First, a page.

A Cuomo commission proposes privatizing LIPA, with all that entails
A commission charged by Governor Andrew Cuomo with overhauling New York's utility system today recommended he privatize the Long Island Power Authority, the state-run utility that performed poorly following Hurricane Sandy.
"LIPA was flawed from inception," said Cuomo today, after the Moreland Commission he convened presented its recommendations. "There's nothing you can do with the existing structure."
The Moreland Commission argued, in a PowerPoint presentation, that privatization, while a complicated, onerous process, would result in a more efficient delivery of electricity in Long Island and the Rockaways, LIPA's current service area.
If a private company were to operate LIPA's assets, it would also be subject to oversight by the Public Service Commission, which monitors the state's privately run utilities but not LIPA, which is a state authority, like the M.T.A. and the Thruway Authority.
All of which might very well result in a more functional utility.
But a privatization of LIPA might well mean a rate increase, too.
"The costs of privatization ... are significant and none of these things are going to come about without a probable increase in rates," said Michael Fragin, who served on the LIPA board of trustees' finance committee through 2011.
Fragin, it should be noted, agrees with Cuomo's Moreland Commission that privatization is the best option, but he also thinks it's important to note that privatization won't solve LIPA's significant financial problems.
That's because LIPA has $7 billion of debt on its books right now. Since that debt is, right now, municipal debt, the interest rates attached to it are relatively low.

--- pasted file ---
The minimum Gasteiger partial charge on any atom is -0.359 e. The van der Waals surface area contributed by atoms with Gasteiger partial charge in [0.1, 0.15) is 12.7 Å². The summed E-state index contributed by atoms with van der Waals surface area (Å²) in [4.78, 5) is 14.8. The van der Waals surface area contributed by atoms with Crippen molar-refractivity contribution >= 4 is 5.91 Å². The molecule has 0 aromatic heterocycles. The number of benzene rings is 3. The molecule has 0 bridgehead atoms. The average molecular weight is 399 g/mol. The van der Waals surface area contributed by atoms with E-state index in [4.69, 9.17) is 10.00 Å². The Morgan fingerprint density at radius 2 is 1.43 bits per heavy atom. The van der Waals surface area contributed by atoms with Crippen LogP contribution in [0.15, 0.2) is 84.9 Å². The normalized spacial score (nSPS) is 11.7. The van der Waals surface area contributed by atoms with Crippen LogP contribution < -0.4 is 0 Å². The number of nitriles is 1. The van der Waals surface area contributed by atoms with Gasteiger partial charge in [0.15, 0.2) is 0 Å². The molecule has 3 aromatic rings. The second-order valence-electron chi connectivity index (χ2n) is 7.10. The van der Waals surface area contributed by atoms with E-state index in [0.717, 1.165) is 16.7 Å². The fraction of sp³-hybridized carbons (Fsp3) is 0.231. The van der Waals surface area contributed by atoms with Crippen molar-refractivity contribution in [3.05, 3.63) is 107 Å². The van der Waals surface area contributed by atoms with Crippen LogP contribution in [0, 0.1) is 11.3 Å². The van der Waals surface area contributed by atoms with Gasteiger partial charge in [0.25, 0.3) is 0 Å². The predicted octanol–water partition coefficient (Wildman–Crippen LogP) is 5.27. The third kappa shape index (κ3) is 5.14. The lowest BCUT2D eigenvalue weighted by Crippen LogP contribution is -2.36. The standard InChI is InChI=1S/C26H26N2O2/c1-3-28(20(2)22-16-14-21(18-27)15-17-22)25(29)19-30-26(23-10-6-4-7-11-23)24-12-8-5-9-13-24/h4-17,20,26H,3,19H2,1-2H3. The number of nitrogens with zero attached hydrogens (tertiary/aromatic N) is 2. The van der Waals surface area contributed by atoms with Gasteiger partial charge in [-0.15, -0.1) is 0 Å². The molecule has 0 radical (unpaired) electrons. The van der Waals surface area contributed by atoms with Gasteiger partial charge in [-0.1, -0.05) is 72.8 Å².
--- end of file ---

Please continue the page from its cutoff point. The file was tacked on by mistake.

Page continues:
Were LIPA to go private, interest rates would go up. Those higher interest rates would, presumably, be passed on to ratepayers.
Today, a reporter asked the commission about what LIPA's privatization might might mean for its tremendous debt load, much of it a legacy from the construction of the Shoreham nuclear power plant by LIPA's predecessor company.
Ben Lawsky, Cuomo's superintendant of financial services and the commission's co-chair, responded.
"The Shoreham debt is about $7 billion," said Lawsky. "The value of the assets at LIPA are about, a little under $4 billion, I think. So you have about $3 billion, let's say, in stranded debt. And there are ways to securitize that debt, potentially refinance it, and over a period of time, deal with it. And that can be done."
One way to deal with it would be for the state to assume LIPA's debt, but it's hard to imagine upstate legislators rejoicing at the prospect of paying off debt accrued in Long Island.
"I didn’t see the word 'bailout' in the Moreland Commission report," said Fragin.
And there's yet one more thing to consider: property taxes.
Unlike some other state agencies, the authority pays property taxes and payments in lieu of taxes on its contractor National Grid's power plants.
LIPA is "basically funding Long Island’s overspending," the Manhattan Institute's Nicole Gelinas told me in November.
Were a private company to acquire LIPA's assets, it's safe to assume the company would be eager to challenge its property tax assessments and reduce its tax load, something the authority has been skittish about doing on its own.
"Once they started challenging them, and they did it successfully, then you’d have to start seeing an economic impact in many localities in Long Island, and that could certanily be significant," said Fragin.
Today, the Moreland Commission also recommended overhauling the Public Service Commission to make it a more effective regulator.
"We're basically recommending putting the PSC on steroids," said Lawsky.
Absent from the commission's analysis was any recognition that the state could have undertaken these reforms two years ago, when Cuomo first took office, running on a platform that included just this sort of utility reform.
Cuomo has been reluctant to assert his authority at either LIPA or the PSC through the appointments he, as governor, is entitled to make.
Hurricane Sandy, by altering the political calculus, changed all that.
"There's something called political will," said Cuomo today. "Why haven't a lot of things happened? Why haven’t we passed gun control in this state and in this nation? ... Sometimes you need an event that galvanizes public opinion to actually move the process."